Versatile Chicago drummer Charles Rumback celebrates the release of a beautiful new piano trio album | Concert Preview | Chicago Reader

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Versatile Chicago drummer Charles Rumback celebrates the release of a beautiful new piano trio album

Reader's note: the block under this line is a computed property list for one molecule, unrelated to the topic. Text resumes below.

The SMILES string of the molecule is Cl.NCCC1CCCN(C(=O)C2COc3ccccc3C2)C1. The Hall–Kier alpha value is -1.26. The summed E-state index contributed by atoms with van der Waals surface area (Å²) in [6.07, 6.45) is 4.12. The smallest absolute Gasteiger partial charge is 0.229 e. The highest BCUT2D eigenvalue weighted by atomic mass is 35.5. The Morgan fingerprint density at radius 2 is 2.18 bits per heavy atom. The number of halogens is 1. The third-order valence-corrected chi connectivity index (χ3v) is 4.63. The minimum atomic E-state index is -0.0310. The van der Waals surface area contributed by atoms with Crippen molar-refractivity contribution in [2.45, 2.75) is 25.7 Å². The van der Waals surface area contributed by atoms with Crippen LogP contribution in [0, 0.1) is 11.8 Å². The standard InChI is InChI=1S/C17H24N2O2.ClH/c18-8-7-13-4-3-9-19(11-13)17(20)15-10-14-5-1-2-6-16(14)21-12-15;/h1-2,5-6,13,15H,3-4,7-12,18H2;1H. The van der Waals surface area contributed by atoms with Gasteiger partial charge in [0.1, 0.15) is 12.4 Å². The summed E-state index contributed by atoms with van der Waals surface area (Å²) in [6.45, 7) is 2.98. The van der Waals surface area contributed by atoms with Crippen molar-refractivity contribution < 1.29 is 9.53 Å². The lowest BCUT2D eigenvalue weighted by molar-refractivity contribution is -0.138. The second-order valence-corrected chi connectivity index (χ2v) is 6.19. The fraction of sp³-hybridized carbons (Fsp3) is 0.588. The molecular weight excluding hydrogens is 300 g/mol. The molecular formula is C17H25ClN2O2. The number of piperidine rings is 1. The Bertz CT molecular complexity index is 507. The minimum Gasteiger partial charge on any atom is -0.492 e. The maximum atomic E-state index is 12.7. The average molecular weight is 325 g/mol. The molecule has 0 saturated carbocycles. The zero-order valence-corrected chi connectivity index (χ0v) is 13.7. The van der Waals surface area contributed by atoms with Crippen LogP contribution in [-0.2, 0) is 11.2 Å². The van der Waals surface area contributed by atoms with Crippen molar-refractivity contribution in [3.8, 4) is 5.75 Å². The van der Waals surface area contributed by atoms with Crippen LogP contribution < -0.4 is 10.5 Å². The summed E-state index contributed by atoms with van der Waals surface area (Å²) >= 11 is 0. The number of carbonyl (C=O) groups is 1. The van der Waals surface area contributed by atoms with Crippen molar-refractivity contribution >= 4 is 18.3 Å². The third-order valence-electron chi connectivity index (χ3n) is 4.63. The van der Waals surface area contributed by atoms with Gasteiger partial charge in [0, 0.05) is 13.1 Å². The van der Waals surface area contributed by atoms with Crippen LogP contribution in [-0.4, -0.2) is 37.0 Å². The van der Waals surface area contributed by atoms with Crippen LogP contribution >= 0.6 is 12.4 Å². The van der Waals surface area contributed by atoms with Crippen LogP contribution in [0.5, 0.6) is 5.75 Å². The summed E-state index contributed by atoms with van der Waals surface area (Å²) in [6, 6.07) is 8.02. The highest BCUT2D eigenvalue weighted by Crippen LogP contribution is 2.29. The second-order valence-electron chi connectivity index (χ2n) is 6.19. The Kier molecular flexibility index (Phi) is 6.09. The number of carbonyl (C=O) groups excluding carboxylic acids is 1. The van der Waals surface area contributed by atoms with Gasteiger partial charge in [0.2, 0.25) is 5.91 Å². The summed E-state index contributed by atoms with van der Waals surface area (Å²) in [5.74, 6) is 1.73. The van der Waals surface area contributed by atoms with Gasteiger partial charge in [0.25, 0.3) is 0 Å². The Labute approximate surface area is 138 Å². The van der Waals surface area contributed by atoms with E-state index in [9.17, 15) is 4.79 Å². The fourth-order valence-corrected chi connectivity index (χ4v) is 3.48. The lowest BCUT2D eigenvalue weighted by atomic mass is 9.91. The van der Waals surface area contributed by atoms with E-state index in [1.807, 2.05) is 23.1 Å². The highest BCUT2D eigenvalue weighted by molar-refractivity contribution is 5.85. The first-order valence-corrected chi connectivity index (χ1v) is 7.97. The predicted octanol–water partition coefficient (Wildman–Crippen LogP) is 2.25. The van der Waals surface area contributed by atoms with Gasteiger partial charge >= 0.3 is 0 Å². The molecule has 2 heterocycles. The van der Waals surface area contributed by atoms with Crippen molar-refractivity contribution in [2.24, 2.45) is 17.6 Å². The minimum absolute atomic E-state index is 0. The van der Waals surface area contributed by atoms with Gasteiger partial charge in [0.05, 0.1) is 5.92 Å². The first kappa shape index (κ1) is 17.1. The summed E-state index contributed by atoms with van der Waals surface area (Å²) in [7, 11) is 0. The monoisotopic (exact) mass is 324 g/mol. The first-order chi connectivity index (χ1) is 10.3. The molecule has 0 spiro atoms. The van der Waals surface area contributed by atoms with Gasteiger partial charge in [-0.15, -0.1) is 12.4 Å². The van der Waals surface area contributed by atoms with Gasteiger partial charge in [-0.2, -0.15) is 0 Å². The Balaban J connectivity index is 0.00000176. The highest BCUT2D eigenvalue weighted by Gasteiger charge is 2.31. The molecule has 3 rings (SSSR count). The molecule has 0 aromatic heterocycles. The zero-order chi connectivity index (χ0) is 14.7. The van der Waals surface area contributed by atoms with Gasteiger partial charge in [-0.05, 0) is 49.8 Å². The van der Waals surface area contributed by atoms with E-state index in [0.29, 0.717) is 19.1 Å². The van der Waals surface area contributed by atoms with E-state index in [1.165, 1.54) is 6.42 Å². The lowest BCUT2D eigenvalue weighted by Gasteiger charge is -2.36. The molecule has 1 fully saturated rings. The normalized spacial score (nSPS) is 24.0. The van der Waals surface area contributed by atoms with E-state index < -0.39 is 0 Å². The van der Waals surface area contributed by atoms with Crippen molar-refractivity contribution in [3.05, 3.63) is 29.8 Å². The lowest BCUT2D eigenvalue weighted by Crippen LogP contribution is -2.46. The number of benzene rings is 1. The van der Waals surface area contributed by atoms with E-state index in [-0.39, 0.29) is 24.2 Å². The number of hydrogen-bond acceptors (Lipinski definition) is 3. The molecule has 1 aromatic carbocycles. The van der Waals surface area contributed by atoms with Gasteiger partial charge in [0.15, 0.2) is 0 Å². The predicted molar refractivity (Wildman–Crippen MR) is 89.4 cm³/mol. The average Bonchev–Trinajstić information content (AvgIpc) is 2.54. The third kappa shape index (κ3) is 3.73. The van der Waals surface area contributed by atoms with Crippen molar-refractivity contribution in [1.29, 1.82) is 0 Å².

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Anyone that follows the Chicago music scene closely has surely encountered drummer Charles Rumback, one of the most versatile and tasteful musicians in town, a player who moves easily between jazz, free improvisation, rock, and folk communities. His hard work ethic often means his own projects convene only sporadically, and his regular collaborations with musicians who don’t live in Chicago—like Denver trumpeter Ron Miles and New York saxophonist Tony Malaby—further limits their activity. A little over three years ago he formed an impressive piano trio with Jim Baker and New York bassist John Tate that underlines his subtle touch and ruminative sensibility better than most of his groups. Because Tate doesn’t live in town, the combo hasn’t performed much, but what I’ve caught by the band has been quietly staggering. Last year Rumback and Tate revealed their deep rapport and intuitive connection on a duo album called Daylight Savings, which mixes originals with a couple of standards and a striking, unexpected reading of Messiaen’s O Sacreum Convivium. Now the trio is finally dropping its debut, Threes (Ears & Eyes), where the cross talk is sublime and the refined melodic impulses gently gorgeous. If nothing else the setting provides a simpatico showcase for the lyric, post-Bill Evans side of Baker—a part of his aesthetic usually hidden in free-improv settings—who solos on Rumback’s tender themes with endless invention and harmonic splendor. While the medley “Three Storey Birdhouse/Right Reasons” conveys a ballad feel, there’s plenty of thorniness in the drummer’s wonderfully draggy, prodding machinations—swinging and stammering at once—while Tate plays at a nifty pace that generates tension and the pianist accelerates and decelerates at will. The album also includes a wonderful spin through the brooding Andrew Hill obscurity “Erato,” showing just how far ahead of his time the composer was.   v

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